Teacher Appreciation Week: Loss, Service, and the Obligations Of a Teacher


Tuesday was Teacher Appreciation Day, and this entire week has been dedicated to the respect and acknowledgment of those working in the noblest profession. The pats on the back and free burritos have been completely welcome, but the time to reflect and appreciate what my peers and I have done has proven elusive. More troubling, I’ve found that despite my best intentions to appreciate the support, the impact of these gestures is ephemeral, quickly diluted by the immensity of what it means to teach. I’ve found taking a week to recognize the work of teaching is a bit like being a mariner, looking up from the navigational charts we’ve studied the rest of the year only to find the ocean at all horizons. I comfort myself with the map as an artifact, allowing myself the illusion that I hold the expanse in my hands, knowing full well it has always been the other way around.

We appreciate teachers in the context of what has been given and has been done — the little mundane details that, in the aggregate, tilt the odds in favor of a better future and a better world. We allow ourselves the hope that dreams can be realized in formative years and maintained by force of will, or a well-timed scholarship, or something as simple as a sense of belonging among the best and brightest. But to belong is to acknowledge that there is something much larger than us out there. I feel small this week in the way that all people who hold jobs of importance do — when we appreciate, we come to terms with the limits of the wisdom we seek to impart and the infinitude of the conditions we seek to improve.

Teacher Appreciation Day was not yet over this year when I heard that we had lost a student, one whom I did not teach and did not know except in passing. I was sitting on a porch with friends when I picked up the phone, taking in the last minutes of daylight. I had a deadline for this piece that night, speaking to the virtues of a day dedicated to teachers. I stepped away from my friends for privacy as I tried to gather more information. A van drove by over the speed limit, fast enough to muffle the words, so I had to ask again if the details were true, the names and circumstances, the facts in the heat of the moment. I’ve played this part too many times, I thought. A calm voice confirming details, the choral refrains of how awful this is and that it keeps happening, the gratitude for information and the apologies for having to spread it, the reluctant end of the phone call, the half-measure of rest before returning to the remainder of the day, ruminations on it all, and finally, sleep.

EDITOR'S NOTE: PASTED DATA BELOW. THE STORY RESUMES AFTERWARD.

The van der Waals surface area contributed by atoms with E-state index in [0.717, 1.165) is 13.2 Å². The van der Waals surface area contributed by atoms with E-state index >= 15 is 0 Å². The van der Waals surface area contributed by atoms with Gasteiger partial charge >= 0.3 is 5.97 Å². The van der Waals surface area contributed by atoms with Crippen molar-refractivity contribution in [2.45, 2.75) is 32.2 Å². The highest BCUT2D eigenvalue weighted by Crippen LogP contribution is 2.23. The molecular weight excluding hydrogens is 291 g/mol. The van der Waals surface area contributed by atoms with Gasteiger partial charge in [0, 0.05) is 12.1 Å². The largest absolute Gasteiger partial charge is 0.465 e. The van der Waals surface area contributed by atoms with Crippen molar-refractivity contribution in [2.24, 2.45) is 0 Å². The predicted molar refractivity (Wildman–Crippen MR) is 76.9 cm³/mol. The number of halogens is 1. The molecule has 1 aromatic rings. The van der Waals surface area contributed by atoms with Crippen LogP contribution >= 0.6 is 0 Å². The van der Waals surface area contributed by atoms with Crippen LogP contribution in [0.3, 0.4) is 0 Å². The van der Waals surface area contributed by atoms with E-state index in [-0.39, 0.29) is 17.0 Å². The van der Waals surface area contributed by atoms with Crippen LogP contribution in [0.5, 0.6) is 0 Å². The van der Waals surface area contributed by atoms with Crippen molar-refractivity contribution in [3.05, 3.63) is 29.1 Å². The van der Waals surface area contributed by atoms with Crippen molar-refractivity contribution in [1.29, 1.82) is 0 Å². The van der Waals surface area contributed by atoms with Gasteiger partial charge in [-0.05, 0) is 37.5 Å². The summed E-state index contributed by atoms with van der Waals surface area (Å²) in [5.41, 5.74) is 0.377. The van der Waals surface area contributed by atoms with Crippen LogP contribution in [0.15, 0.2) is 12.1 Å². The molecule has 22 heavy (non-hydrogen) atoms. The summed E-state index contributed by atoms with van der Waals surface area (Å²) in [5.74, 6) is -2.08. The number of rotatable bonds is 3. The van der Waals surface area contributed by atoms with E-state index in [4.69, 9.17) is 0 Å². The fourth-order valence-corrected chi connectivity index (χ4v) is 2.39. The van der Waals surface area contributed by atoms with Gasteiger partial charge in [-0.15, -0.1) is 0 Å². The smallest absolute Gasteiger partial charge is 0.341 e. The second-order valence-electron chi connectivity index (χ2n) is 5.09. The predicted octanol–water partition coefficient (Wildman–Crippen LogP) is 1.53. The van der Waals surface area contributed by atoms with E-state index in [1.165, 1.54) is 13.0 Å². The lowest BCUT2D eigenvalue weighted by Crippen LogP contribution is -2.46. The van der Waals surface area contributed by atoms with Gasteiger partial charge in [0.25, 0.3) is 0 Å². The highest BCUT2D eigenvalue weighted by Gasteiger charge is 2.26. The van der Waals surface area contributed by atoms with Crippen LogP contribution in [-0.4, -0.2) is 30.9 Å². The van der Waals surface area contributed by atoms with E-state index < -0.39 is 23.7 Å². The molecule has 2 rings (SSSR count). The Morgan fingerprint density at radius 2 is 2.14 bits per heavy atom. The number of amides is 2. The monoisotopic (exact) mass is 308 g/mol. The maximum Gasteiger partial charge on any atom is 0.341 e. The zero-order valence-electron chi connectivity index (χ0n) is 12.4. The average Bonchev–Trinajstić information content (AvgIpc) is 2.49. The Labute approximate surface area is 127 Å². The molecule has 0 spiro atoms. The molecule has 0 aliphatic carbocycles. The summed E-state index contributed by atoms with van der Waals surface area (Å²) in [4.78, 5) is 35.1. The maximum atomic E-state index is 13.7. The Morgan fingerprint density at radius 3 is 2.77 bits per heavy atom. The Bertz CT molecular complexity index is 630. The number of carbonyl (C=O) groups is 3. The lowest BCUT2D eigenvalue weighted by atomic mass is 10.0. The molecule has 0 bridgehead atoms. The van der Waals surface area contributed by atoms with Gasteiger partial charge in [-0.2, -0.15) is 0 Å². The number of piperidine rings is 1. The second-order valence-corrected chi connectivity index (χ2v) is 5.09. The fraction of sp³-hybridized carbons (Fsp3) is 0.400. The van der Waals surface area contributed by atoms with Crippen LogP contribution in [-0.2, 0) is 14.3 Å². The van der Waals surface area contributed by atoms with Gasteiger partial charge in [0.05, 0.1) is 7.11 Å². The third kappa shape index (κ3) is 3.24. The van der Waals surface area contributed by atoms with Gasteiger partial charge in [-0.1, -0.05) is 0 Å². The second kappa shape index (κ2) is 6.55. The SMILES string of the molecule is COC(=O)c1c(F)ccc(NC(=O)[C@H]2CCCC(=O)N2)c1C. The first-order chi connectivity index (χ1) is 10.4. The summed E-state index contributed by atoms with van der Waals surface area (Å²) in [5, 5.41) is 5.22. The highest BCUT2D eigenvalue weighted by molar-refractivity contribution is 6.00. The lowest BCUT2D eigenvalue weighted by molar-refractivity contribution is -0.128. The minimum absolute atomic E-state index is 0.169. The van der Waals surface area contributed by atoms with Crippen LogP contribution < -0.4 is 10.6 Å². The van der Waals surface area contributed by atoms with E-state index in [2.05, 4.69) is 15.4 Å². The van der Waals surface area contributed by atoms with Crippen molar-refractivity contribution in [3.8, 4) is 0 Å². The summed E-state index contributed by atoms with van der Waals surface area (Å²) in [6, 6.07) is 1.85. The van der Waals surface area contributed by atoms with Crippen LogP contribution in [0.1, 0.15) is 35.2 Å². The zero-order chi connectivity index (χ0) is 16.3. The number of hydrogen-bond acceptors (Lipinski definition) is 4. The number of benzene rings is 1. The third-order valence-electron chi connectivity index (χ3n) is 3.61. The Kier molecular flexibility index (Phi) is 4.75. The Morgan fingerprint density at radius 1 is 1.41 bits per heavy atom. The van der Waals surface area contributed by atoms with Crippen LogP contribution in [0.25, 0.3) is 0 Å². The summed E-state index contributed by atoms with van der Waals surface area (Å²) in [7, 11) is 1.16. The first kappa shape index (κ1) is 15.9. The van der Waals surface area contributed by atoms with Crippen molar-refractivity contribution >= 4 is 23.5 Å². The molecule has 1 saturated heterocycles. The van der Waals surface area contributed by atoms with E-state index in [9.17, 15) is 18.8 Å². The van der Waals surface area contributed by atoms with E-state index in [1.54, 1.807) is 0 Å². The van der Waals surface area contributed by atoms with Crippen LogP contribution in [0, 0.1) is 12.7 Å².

So it is that the same warmth that allows us to bask in the successes of our graduating seniors on bleachers, in sundresses, and in summer suits, also ushers in this season of violence. The good weather and long hours of light that we take advantage of, that let us stretch graduation parties from afternoon to evening, are the same things that entice our children to remain too long in places that should have been safe. We see memorials blossom in May in forgotten corners of the city, a thousand sympathy cards distilled to a vibrant message tagged under cover of darkness, on walls that once provided shelter a long time ago.

One could say that next week teachers will be less appreciated except by those in our care, the ones who matter most to us. Come Monday, I’ll draw the shades in the morning to reveal the desks to the light of day, as if reintroducing them after many years apart. I will tell corny jokes and mist kids with water to wake them up and eventually draw the shades closed to protect us from the incipient heat of the summer.

I will stand outside at the end of a long practice to look at crooked shadows of goalposts and roofs under construction, and not for the first time I'll search the stands for the people who are no longer here. Sometimes I feel that the springtime is just heat bearing down from hills too old to name, coursing through the poorer districts, inner cities, and forgotten towns, carrying the scent of fire. We look for each other out there, celebrate that we’ve made it this far, generation to generation, and yet all too often we are bereft. Blink, and we are left with ashes.